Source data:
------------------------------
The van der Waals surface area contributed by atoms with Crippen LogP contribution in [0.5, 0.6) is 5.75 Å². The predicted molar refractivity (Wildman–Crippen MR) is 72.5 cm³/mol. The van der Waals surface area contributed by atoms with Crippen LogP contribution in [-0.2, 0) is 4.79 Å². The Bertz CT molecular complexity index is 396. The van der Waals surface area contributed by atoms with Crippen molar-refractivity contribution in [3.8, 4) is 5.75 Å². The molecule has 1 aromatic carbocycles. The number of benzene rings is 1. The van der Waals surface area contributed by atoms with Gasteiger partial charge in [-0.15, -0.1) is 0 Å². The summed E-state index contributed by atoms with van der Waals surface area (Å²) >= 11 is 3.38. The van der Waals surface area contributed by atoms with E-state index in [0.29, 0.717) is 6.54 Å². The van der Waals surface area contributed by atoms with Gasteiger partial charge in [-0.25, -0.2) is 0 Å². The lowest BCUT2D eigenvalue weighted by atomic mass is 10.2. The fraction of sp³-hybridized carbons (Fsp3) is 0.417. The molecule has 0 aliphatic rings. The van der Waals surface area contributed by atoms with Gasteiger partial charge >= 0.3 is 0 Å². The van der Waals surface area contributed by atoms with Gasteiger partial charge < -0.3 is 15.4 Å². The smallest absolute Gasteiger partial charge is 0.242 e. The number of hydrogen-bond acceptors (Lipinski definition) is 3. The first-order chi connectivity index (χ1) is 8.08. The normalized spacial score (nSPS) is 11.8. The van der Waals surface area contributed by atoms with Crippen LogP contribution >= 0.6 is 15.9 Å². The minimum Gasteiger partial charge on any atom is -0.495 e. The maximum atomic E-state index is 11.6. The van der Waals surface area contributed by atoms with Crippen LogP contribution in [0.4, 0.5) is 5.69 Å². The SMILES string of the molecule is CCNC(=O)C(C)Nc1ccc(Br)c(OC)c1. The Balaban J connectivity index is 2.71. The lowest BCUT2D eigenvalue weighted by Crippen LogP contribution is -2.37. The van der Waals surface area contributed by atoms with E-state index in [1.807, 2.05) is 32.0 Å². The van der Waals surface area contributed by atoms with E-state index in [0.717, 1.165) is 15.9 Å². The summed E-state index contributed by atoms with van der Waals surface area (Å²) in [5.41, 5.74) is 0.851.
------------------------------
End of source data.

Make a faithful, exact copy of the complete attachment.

The van der Waals surface area contributed by atoms with Crippen LogP contribution in [0.5, 0.6) is 5.75 Å². The predicted molar refractivity (Wildman–Crippen MR) is 72.5 cm³/mol. The van der Waals surface area contributed by atoms with Crippen LogP contribution in [-0.2, 0) is 4.79 Å². The Bertz CT molecular complexity index is 396. The van der Waals surface area contributed by atoms with Crippen molar-refractivity contribution in [3.8, 4) is 5.75 Å². The molecule has 1 aromatic carbocycles. The number of benzene rings is 1. The van der Waals surface area contributed by atoms with Gasteiger partial charge in [-0.15, -0.1) is 0 Å². The summed E-state index contributed by atoms with van der Waals surface area (Å²) >= 11 is 3.38. The van der Waals surface area contributed by atoms with E-state index in [0.29, 0.717) is 6.54 Å². The van der Waals surface area contributed by atoms with Gasteiger partial charge in [-0.25, -0.2) is 0 Å². The lowest BCUT2D eigenvalue weighted by atomic mass is 10.2. The fraction of sp³-hybridized carbons (Fsp3) is 0.417. The molecule has 0 aliphatic rings. The van der Waals surface area contributed by atoms with Gasteiger partial charge >= 0.3 is 0 Å². The van der Waals surface area contributed by atoms with Gasteiger partial charge < -0.3 is 15.4 Å². The smallest absolute Gasteiger partial charge is 0.242 e. The number of hydrogen-bond acceptors (Lipinski definition) is 3. The first-order chi connectivity index (χ1) is 8.08. The normalized spacial score (nSPS) is 11.8. The van der Waals surface area contributed by atoms with Crippen LogP contribution >= 0.6 is 15.9 Å². The minimum Gasteiger partial charge on any atom is -0.495 e. The maximum atomic E-state index is 11.6. The van der Waals surface area contributed by atoms with Crippen LogP contribution in [0.4, 0.5) is 5.69 Å². The SMILES string of the molecule is CCNC(=O)C(C)Nc1ccc(Br)c(OC)c1. The Balaban J connectivity index is 2.71. The lowest BCUT2D eigenvalue weighted by Crippen LogP contribution is -2.37. The van der Waals surface area contributed by atoms with E-state index in [1.807, 2.05) is 32.0 Å². The van der Waals surface area contributed by atoms with E-state index in [0.717, 1.165) is 15.9 Å². The summed E-state index contributed by atoms with van der Waals surface area (Å²) in [5.41, 5.74) is 0.851.